• How Can Schools Address America’s Marriage Crisis?

    Prepare young people for rewarding careers

    By  
  • Purposeful Parenthood

    Better planning benefits new parents and their children

    By  
  • How Many Charter Schools is Just Right?

    Education Next talks with Scott Pearson, John H. “Skip” McKoy, and Neerav Kingsland

    By  , and
  • One-Parent Students Leave School Earlier

    Education attainment gap widens

    By  , and
  • New Hampshire’s Journey Toward Competency-Based Education

    State lifts barriers to innovation, allowing districts and charters to personalize learning

    By  
  • Government Should Subsidize, Not Tax, Marriage

    Social policies have influenced the rate of growth in single-parent families

    By  
Purposeful Parenthood

Better planning benefits new parents and their children

How Many Charter Schools is Just Right?

Education Next talks with Scott Pearson, John H. “Skip” McKoy, and Neerav Kingsland

New Hampshire’s Journey Toward Competency-Based Education

State lifts barriers to innovation, allowing districts and charters to personalize learning

Government Should Subsidize, Not Tax, Marriage

Social policies have influenced the rate of growth in single-parent families

Match Corps Goes National

Successful high-dosage tutoring model spreads to other schools

More from Ednext

The New Orleans Case for All-Charter School Districts

Across the country, children in urban districts are being denied rich, rigorous educational opportunities.

D.C. Students Benefit from Mix of Charter and Traditional Schools

Charter schools are revolutionizing public schooling in Washington, D.C. In just 18 years, charter schools have grown from an initial 5 to 112 schools today, managed by 61 nonprofit organizations. This

Single-Parent Families: Revisiting the Moynihan Report 50 Years Later

An event will take place on March 5 in Washington, D.C.

More Harm Than Good

A review of “Please Stop Helping Us: How Liberals Make It Harder for Blacks to Succeed,” by Jason L. Riley

A Tribute to Martha Derthick

With Martha Derthick’s passing on January 12, 2015, America lost one of its preeminent scholars of American politics.



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From Our Blog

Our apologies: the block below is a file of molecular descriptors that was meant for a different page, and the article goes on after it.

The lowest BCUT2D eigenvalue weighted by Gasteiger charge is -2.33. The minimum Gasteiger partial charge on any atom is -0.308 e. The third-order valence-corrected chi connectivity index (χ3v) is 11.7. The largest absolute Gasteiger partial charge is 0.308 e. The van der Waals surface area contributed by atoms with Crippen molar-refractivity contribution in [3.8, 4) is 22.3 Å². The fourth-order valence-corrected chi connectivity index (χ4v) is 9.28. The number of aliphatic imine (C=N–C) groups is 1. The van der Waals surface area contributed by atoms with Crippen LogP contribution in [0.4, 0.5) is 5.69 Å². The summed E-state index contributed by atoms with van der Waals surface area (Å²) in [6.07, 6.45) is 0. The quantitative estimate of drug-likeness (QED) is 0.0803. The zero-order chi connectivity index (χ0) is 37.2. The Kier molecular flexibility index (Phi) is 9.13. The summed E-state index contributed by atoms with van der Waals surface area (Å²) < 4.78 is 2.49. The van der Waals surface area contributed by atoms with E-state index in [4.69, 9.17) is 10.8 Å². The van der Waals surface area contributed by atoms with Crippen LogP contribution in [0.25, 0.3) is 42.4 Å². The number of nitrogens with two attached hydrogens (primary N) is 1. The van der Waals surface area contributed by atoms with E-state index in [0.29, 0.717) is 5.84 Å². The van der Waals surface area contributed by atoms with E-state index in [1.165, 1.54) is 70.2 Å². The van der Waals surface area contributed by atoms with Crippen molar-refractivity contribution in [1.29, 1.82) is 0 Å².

America’s Millennials: Overeducated and Unprepared

More time in school is not producing Americans with more or better skills.

Don’t Capitulate To The Credit Hour, Recreate It

A report from the Carnegie Foundation examines the history of the century-old Carnegie Unit and its impact on education reform in K–12 and higher education.

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On Top of the News

State Renews Contract of Embattled Newark Schools Superintendent Cami Anderson

2/27/15 | NJ.com

Behind the Headline

from the EdNext Archives

in the news

Newark’s Superintendent Rolls Up Her Sleeves and Gets to Work

Education Next

The New Jersey Department of Education has renewed the contract of Cami Anderson, the reform-minded Newark superintendent who has angered many politicians and activists in the city. Peter Meyer profiled Cami Anderson for Education Next.

Poll: Widespread Misperceptions About the Common Core Standards

Washington Post | 2/21/15

Behind the Headline

from the EdNext Archives

in the news

No Common Opinion on the Common Core

Education Next

A new poll finds a great deal of confusion about the Common Core State Standards, even among people who say they are paying close attention. The 2014 Ed Next poll found varying levels of support for the Common Core among different groups.

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Videos
What We’re Watching: Revisiting the Moynihan Report

On Thursday, March 5, Education Next will host an event to discuss the state of the American family on the occasion of the 50th anniversary of the Moynihan Report.

Podcast
What We’re Listening To: Rethinking Standardized Testing

Diane Rehm hosted a discussion of the role of standardized testing on her NPR show last week.

Press Releases and Announcements
Education Gap Grows for Adolescents from Single-Parent Families

Young people raised in one-parent homes complete fewer years of schooling and are less likely to receive a B. A. degree


U.S. Students from Two-Parent Families Achieve a Grade Level Higher than Peers from Single-Parent Families

The United States has one of the highest percentages of single-parent families among developed countries


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